C.J. Polychroniou is a political scientist/political economist, author, and journalist who has taught and worked in numerous universities and research centers in Europe and the United States. Currently, his main research interests are in U.S. politics and the political economy of the United States, European economic integration, globalization, climate change and environmental economics, and the deconstruction of neoliberalism’s politico-economic project. He is a regular contributor to Truthout as well as a member of Truthout’s Public Intellectual Project. He has published scores of books and over 1,000 articles which have appeared in a variety of journals, magazines, newspapers and popular news websites. Many of his publications have been translated into a multitude of different languages, including Arabic, Chinese, Croatian, Dutch, French, German, Greek, Italian, Japanese, Portuguese, Russian, Spanish and Turkish. His latest books are Optimism Over DespairNoam Chomsky On Capitalism, Empire, and Social Change (2017); Climate Crisis and the Global Green New DealThe Political Economy of Saving the Planet (with Noam Chomsky and Robert Pollin as primary authors, 2020); The PrecipiceNeoliberalism, the Pandemic, and the Urgent Need for Radical Change (an anthology of interviews with Noam Chomsky, 2021); and Economics and the LeftInterviews with Progressive Economists (2021).

Organizers Are Demanding A Green New Deal For The Gulf South

Jesse George – New Orleans Policy Director for the Alliance for Affordable Energy. Photo:

The Gulf Coast is home to “over 47% of total petroleum refining capacity … as well as 51% of total U.S. natural gas processing plant capacity,” according to the U.S. Energy Information Administration. Given that the burning of fossil fuels is the primary cause of the climate crisis, the Gulf Coast is a primary site driving global warming — and revealing its impacts. Extreme weather has become quite common in the entire region and sea levels are expected to rise between 14 and 18 inches by 2050, according to the National Oceanic and Atmospheric Administration.

In this context, the Green New Deal project proposed by progressive activists and lawmakers carries special weight for sustainability in the Gulf Coast. Much of the Gulf South region of the United States — Texas, Louisiana, Mississippi, Alabama and Florida — is politically conservative, which means the fight against the fossil-fuel economy is a truly uphill battle. Nonetheless, activism for transformative change is quite widespread throughout the Gulf Coast region. There are hundreds of organizations in the region committed to the fight against the climate crisis, even though they may not be nationally known and surely do not get the attention they deserve from corporate-owned media.

The Gulf South for a Green New Deal (GS4GND) is a regional formation of some 300 organizations working towards climate, racial, and economic justice across the Gulf South. It was launched in May 2019, with hundreds of attendees representing tribal nations, neighborhood associations, student groups and community organizations. A few months later, GS4GND produced a policy platform outlining what a Green New Deal should entail in order to be successful in the Gulf South.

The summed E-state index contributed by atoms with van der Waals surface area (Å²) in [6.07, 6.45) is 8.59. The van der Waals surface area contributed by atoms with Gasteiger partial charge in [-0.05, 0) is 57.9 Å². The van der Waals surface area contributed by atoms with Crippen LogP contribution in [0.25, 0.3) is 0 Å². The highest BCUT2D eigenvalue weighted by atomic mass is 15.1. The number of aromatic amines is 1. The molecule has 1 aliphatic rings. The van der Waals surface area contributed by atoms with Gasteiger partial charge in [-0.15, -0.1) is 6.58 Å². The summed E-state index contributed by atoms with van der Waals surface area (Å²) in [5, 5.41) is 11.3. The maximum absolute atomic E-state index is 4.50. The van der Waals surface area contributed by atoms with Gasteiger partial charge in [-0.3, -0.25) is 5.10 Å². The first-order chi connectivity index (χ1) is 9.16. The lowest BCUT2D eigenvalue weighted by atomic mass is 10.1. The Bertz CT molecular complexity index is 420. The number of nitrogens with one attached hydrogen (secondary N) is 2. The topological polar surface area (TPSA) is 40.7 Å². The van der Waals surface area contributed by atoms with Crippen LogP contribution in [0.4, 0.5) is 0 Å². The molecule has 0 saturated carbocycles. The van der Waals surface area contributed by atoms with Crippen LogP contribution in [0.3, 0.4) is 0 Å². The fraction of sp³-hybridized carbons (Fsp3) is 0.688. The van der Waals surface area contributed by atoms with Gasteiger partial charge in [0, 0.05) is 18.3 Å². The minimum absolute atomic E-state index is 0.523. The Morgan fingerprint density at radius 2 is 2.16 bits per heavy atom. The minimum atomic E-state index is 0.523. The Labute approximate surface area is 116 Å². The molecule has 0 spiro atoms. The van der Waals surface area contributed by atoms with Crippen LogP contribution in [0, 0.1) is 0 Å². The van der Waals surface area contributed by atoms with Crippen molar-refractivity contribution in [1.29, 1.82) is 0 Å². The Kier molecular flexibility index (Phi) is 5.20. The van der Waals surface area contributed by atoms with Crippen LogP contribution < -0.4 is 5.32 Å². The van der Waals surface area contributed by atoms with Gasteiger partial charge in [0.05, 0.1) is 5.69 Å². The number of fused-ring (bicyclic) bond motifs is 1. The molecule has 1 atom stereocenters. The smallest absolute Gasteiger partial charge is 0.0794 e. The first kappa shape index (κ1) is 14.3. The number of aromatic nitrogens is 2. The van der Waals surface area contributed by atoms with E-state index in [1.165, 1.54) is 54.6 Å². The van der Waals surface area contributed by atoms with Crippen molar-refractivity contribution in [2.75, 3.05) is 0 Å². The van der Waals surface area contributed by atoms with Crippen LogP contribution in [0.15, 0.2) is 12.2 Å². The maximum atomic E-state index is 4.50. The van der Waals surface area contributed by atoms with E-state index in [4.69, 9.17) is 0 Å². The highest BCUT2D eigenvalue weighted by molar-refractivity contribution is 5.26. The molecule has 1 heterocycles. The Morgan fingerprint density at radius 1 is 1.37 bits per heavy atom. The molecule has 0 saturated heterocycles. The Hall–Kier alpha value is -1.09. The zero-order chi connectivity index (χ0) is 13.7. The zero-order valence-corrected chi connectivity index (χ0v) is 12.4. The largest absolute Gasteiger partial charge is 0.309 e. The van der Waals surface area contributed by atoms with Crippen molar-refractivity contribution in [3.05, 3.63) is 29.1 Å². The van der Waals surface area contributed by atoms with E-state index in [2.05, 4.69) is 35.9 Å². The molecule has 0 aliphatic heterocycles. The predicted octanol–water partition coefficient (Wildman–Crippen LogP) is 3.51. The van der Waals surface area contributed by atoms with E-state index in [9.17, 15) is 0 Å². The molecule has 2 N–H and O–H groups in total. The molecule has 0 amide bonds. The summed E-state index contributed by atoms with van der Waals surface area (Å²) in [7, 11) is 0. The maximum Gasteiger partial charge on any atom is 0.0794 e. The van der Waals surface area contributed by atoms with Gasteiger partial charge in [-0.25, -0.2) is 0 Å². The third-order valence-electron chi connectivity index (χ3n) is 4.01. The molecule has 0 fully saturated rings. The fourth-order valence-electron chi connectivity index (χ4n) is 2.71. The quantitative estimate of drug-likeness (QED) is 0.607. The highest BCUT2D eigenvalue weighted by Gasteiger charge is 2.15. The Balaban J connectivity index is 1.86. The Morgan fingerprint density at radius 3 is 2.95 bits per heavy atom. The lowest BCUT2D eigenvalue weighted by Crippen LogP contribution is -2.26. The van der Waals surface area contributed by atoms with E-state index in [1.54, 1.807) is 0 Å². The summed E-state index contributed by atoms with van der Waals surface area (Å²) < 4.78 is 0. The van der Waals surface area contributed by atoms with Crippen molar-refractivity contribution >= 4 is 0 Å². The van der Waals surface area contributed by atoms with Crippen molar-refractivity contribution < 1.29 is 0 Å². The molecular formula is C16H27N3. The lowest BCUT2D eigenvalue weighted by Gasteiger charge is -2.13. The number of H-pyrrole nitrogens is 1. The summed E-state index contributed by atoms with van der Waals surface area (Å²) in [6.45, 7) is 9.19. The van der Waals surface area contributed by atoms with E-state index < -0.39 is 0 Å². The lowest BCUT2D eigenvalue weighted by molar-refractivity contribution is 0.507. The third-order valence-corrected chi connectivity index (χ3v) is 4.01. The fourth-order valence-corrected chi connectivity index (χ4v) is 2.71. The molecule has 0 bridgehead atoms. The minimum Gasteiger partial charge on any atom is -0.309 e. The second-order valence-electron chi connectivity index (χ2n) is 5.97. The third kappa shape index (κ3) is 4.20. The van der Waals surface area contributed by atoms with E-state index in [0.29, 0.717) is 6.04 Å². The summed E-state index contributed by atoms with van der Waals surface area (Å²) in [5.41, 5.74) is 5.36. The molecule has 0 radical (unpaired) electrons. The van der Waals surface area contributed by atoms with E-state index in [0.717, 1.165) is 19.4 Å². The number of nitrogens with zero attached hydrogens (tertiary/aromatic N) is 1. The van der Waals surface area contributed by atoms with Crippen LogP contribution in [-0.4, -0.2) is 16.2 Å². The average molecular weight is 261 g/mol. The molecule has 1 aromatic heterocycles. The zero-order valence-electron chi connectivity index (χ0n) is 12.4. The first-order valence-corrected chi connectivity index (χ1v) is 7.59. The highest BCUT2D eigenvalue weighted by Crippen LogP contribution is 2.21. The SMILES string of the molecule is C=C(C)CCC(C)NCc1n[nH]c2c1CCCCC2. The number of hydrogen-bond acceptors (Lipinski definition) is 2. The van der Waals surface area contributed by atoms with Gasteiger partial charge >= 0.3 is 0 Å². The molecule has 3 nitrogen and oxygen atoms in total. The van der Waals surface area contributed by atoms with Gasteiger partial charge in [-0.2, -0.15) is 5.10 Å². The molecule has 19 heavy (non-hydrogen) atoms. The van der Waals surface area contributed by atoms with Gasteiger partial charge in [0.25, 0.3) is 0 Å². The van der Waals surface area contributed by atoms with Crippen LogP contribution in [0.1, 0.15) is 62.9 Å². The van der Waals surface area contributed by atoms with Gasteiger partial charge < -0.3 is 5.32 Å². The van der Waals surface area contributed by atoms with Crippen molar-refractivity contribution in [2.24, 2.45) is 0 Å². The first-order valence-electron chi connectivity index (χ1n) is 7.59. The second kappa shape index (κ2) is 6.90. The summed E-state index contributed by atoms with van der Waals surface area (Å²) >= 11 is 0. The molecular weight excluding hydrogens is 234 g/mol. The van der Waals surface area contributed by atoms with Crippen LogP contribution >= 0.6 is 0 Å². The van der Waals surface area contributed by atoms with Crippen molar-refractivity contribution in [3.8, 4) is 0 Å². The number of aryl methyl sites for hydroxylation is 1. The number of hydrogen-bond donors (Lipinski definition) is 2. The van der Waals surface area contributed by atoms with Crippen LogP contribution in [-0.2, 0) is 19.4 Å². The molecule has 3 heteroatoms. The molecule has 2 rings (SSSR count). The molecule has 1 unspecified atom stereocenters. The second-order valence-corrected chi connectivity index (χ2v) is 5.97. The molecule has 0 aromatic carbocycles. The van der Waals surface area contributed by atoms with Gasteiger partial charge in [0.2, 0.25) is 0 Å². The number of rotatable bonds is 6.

On June 4, people from across the Gulf Coast will gather in Baton Rouge, Louisiana, for the Gulf Gathering for Climate Justice and Joy. Ahead of this event, Truthout interviewed Jesse George, the New Orleans Policy Director for the Alliance for Affordable Energy. In the interview below, George discusses the importance of organizing and the need for a just transition in the Gulf Coast. He also explains the obstacles facing organizers in their fight against the powerful corporate interests entrenched in the Gulf South. This fight draws inspiration from the “rich legacy of liberation” in the region, George noted.

C. J. Polychroniou: What would a just transition look like in the Gulf South?

Jesse George: For generations the fossil fuel industry has degraded our land, air, and water across the Gulf South. As we face stronger and more frequent storms, ever accelerating land loss, and the compounding effects of climate change, it is critical that we transition from a fossil fuel-based economy to a renewable energy future that prioritizes the needs of Gulf South residents, especially the Black and Indigenous communities who have paid most dearly in this extractive economy.

Across the region, corporate interests have told Gulf South residents that they have but two choices — surrender their resources to industry in exchange for promised (but never realized) prosperity or risk complete economic destruction. And now, as we seek to protect our homes and communities from the worsening impacts of climate change, polluters are ready with another set of lies that could cost us our lives — dangerous and unproven technologies backed by false promises like carbon capture and biomass. The truth is that polluting industries have offered little in the way of economic security and their latest scheme to continue extracting the region’s resources will do nothing but line the pockets of the very executives responsible for polluting our land, air and waterways.

But a just transition — one that uplifts the workers and fenceline communities that have shouldered the burdens of the petrochemical industry — is possible and presents tremendous opportunities here in Louisiana and the entire Gulf South. For example, Louisiana has long been known as an energy state, and that doesn’t have to change. We just have to change the ways we make that energy. Across the Gulf South there is tremendous potential for offshore wind, and yet we’ve seen practically no development. The infrastructure and workforce that currently services offshore oil rigs could easily be transitioned to installing and maintaining offshore wind turbines. A just transition means paying for job training so that those workers can make the transition to the renewable energy future. We have a duty to ensure the economic benefits of the new renewable energy economy don’t just flow upwards but benefit the people who have suffered most severely from the impacts of the extractive economy.